• A long list of problems 9.  It doesn’t count output (instead it mostly identifies behaviors/traits) 10. It is not done often enough 11. Many subjective assessments not fact/data based 12. Words can confuse and obscure (diverse people) 13. Managers don’t spend much time on it 14. It’s “just a form” 15. Little connection with pay/promotion/layoffs 16. No second opinion or appeal available 17. It often disproportionately weighs failures over successes and recent events 15
  • A long list of problems 18.  Managers are not trained in assessing or developing individuals 19.  Managers are inherently “chickens” and they evenly spread the ratings “like peanut butter,” while others are reluctant to give below average ratings (olive problem) 20.  Most performance appraisal systems are so subjective that managers can play favorites 21.  The rush to get performance appraisals in on time often causes individuals to “Christmas tree” or merely rehash last years 22.  Some managers never share PA’s with ee’s > 16
  • A long list of problems Top 25 problems continued 23.  Some managers are always high/low raters making comparisons between dept’s difficult (it might inadvertently drive excess transfers) 24.  Managers often feel reluctant to give low ratings because they know that in reality HR will not allow them to easily fire bottom performers 25.  Managers are not assessed or rewarded for doing it accurately 17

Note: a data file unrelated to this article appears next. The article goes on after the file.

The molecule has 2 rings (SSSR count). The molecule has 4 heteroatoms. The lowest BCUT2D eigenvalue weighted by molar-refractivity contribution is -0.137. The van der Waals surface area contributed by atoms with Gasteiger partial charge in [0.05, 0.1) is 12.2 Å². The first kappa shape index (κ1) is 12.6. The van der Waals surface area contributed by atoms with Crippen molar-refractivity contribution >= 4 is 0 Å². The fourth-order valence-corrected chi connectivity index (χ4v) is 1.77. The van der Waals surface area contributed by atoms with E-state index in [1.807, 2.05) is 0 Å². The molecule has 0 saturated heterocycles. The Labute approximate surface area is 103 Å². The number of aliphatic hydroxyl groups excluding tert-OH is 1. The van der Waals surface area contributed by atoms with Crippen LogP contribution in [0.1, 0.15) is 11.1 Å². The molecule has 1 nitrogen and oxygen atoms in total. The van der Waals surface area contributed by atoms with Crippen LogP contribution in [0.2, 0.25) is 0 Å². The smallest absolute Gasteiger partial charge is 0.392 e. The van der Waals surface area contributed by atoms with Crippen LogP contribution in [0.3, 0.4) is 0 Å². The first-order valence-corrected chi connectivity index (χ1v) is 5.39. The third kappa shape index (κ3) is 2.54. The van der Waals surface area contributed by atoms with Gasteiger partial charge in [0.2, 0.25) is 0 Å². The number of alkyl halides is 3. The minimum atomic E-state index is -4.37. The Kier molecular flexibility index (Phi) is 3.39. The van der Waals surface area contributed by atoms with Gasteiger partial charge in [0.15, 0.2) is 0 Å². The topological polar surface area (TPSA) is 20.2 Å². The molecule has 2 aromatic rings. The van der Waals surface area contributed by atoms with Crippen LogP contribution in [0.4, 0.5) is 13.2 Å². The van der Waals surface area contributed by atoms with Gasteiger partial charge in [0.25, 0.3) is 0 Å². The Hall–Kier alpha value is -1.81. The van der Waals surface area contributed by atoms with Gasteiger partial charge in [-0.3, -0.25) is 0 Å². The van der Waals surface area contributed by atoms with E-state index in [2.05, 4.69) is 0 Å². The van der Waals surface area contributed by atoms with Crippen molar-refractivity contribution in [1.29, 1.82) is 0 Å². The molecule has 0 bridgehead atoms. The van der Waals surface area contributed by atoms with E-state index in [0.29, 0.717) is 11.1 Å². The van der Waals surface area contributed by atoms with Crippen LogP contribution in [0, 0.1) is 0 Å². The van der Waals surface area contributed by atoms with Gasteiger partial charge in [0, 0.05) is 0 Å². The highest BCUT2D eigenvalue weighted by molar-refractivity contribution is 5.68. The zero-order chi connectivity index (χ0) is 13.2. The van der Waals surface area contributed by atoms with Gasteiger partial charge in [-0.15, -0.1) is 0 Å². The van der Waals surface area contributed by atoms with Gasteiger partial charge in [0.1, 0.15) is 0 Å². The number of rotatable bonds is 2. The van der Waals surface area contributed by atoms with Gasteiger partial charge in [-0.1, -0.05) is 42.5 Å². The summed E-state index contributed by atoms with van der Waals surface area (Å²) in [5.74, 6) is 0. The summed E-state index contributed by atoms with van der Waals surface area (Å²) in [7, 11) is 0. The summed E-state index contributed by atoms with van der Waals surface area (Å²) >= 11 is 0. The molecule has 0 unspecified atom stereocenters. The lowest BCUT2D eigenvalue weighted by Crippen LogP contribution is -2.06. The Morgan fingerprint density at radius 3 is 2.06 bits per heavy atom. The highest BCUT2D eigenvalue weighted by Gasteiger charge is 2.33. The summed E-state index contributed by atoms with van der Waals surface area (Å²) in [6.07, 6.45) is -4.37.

• Now let’s shift to the positive side… Characteristics of world class performance management Factors that differentiate the average from the best 18
  • Characteristics of advanced PM Top 20 strategic characteristics of a WC process 1.  Process goals are clear and measurable 2. Influences the creation of a performance culture 3.  An integrated and coordinated effort 4. Someone is held accountable (but managers own) 5.  Prioritizes positions and business units 6.  Global scope 7.  Can improve a complete team, as well as an individual’s performance 8.  Focus on position performance not an individual19
  • Characteristics of advanced PM Strategic characteristics of the overall process 9.  Focus on identifying barriers that limit improving performance and productivity 10. Has a best practice/problem sharing process 11. Forecasts, alerts & proactively prevents upcoming problems before they get out of hand 12. Spends more time on top performers (80/20 ratio) 13. Process is tied to bonuses and rewards 14. Develops tools & practices that managers can use 15. When surveyed, managers say they “own” PM 20